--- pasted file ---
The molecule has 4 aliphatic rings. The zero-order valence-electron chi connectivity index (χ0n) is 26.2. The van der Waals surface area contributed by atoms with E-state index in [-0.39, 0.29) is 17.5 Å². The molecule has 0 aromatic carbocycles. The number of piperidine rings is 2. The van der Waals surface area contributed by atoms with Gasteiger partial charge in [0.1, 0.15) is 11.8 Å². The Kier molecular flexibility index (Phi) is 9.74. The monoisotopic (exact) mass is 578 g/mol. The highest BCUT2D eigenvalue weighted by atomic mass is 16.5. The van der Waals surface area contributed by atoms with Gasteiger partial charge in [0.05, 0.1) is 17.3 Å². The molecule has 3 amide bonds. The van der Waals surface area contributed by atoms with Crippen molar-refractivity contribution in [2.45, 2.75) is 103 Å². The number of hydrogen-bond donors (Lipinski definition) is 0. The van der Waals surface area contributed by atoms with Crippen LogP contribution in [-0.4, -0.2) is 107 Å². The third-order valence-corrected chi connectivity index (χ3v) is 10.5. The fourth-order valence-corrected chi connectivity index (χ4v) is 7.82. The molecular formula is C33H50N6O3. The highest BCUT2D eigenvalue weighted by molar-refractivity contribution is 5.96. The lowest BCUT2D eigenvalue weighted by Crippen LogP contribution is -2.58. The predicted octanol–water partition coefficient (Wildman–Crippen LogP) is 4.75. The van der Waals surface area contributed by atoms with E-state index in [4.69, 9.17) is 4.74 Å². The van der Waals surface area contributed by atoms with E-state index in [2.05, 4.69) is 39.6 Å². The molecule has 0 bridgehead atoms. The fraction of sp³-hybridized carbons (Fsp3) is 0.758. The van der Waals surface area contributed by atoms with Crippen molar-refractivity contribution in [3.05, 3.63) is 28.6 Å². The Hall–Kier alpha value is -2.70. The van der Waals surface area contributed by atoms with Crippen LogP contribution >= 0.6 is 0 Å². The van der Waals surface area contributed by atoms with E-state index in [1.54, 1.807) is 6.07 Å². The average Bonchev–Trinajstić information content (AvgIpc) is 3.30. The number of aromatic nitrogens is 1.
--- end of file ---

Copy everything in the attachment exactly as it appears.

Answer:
The molecule has 4 aliphatic rings. The zero-order valence-electron chi connectivity index (χ0n) is 26.2. The van der Waals surface area contributed by atoms with E-state index in [-0.39, 0.29) is 17.5 Å². The molecule has 0 aromatic carbocycles. The number of piperidine rings is 2. The van der Waals surface area contributed by atoms with Gasteiger partial charge in [0.1, 0.15) is 11.8 Å². The Kier molecular flexibility index (Phi) is 9.74. The monoisotopic (exact) mass is 578 g/mol. The highest BCUT2D eigenvalue weighted by atomic mass is 16.5. The van der Waals surface area contributed by atoms with Gasteiger partial charge in [0.05, 0.1) is 17.3 Å². The molecule has 3 amide bonds. The van der Waals surface area contributed by atoms with Crippen molar-refractivity contribution in [2.45, 2.75) is 103 Å². The number of hydrogen-bond donors (Lipinski definition) is 0. The van der Waals surface area contributed by atoms with Crippen LogP contribution in [-0.4, -0.2) is 107 Å². The third-order valence-corrected chi connectivity index (χ3v) is 10.5. The fourth-order valence-corrected chi connectivity index (χ4v) is 7.82. The molecular formula is C33H50N6O3. The highest BCUT2D eigenvalue weighted by molar-refractivity contribution is 5.96. The lowest BCUT2D eigenvalue weighted by Crippen LogP contribution is -2.58. The predicted octanol–water partition coefficient (Wildman–Crippen LogP) is 4.75. The van der Waals surface area contributed by atoms with E-state index in [4.69, 9.17) is 4.74 Å². The van der Waals surface area contributed by atoms with E-state index in [2.05, 4.69) is 39.6 Å². The molecule has 0 bridgehead atoms. The fraction of sp³-hybridized carbons (Fsp3) is 0.758. The van der Waals surface area contributed by atoms with Crippen molar-refractivity contribution in [3.05, 3.63) is 28.6 Å². The Hall–Kier alpha value is -2.70. The van der Waals surface area contributed by atoms with Crippen LogP contribution >= 0.6 is 0 Å². The van der Waals surface area contributed by atoms with E-state index in [1.54, 1.807) is 6.07 Å². The average Bonchev–Trinajstić information content (AvgIpc) is 3.30. The number of aromatic nitrogens is 1.